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Collectible Coins

   

 

 

Coin Collecting  
 
 
Almost since the appearance of the first coins in ancient Greece about 700 B.C.,
there have been coin collectors.  Technically, coin collecting is known as
numismatics, and coin collectors are known as numismatists.  People collect
coins for a variety of reasons.  Some collect coins for their beauty or history,
some for their investment value, and others for the satisfaction of finding elusive
or meaningful coins … but for most people, coin collecting is a combination
of beauty, history, value, and satisfaction.
 
 
A coin collection is not limited to any pre-set boundaries.  For example, millions
of people collect the State Quarters but there are many different ways to collect
the coins:
 One coin of each state design that was found in circulation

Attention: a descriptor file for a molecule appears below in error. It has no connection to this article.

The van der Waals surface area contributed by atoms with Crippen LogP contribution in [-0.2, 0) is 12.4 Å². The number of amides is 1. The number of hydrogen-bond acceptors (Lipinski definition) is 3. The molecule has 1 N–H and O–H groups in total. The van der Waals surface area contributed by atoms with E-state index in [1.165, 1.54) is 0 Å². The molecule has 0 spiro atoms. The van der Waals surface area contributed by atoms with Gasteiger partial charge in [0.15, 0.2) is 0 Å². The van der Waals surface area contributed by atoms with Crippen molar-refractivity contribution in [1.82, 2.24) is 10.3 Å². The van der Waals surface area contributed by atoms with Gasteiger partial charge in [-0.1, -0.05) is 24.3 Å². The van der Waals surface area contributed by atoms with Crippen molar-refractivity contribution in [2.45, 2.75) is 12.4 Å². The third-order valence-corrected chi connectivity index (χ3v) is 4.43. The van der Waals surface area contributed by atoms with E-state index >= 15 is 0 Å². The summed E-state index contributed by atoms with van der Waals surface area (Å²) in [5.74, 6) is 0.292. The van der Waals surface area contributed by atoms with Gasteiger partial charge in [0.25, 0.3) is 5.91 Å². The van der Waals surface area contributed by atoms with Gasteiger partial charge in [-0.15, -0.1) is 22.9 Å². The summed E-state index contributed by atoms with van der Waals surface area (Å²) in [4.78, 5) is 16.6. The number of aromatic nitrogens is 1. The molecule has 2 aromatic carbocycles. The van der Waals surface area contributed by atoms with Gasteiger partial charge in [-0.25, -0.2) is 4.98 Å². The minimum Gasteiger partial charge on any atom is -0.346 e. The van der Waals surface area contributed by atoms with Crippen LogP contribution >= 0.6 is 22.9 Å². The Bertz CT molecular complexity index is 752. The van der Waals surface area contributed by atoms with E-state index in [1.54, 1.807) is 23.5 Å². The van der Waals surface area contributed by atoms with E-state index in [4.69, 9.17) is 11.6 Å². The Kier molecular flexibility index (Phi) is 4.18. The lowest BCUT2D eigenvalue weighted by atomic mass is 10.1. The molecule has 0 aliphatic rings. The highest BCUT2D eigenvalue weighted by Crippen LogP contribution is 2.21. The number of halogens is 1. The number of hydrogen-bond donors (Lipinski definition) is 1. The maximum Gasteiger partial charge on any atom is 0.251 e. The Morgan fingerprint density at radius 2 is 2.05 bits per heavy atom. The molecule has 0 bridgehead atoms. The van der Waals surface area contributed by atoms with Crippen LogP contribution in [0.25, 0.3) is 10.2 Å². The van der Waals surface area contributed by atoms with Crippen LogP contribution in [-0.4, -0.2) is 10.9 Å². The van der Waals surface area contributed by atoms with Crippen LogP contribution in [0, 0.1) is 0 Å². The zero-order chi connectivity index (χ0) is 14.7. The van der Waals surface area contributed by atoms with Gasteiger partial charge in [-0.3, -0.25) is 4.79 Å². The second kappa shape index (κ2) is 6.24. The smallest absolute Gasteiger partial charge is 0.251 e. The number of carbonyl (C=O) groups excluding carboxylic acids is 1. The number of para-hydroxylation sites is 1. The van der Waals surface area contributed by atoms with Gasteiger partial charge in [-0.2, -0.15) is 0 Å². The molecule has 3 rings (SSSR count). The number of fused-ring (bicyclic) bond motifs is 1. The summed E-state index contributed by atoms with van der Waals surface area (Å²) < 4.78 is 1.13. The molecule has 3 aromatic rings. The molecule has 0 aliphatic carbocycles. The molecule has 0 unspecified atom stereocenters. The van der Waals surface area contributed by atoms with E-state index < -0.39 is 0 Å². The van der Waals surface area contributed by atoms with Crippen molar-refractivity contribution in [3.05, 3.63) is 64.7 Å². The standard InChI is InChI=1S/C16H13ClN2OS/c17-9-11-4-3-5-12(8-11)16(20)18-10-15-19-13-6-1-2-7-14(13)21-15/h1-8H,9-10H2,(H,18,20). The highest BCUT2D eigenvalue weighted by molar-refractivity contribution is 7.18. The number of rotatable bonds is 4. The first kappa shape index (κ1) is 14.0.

• One Uncirculated coin of each state design
• One Uncirculated coin from each mint for each state design
• Rolls of coins for each state design
• Proof coins only
• Silver coins only
• The complete collection of Uncirculated, Proof, and silver coins from each state
• Enhanced coins, such as colorized, gold-plated, or holograms.
 
 
The choice of what to collect and how to collect it makes coin collecting an
exciting and challenging activity.  In most classic U.S. coin series, there are
several dates or mint marks that are expensive or hard to find, so collectors
rarely attempt to own a complete collection of every date and mint mark.  For
more recent coins, such as the State Quarters or Kennedy Half Dollars, it is more
likely that collectors will eventually be able to find one of every coin without spending a fortune.
 
 
Best of all, coin collecting is something that can be shared with family and friends. 
 Many coin designs are beautiful and historic, and coins can be a wonderful
way to introduce children and grandchildren to not only the joys of collecting
but to history and culture as well.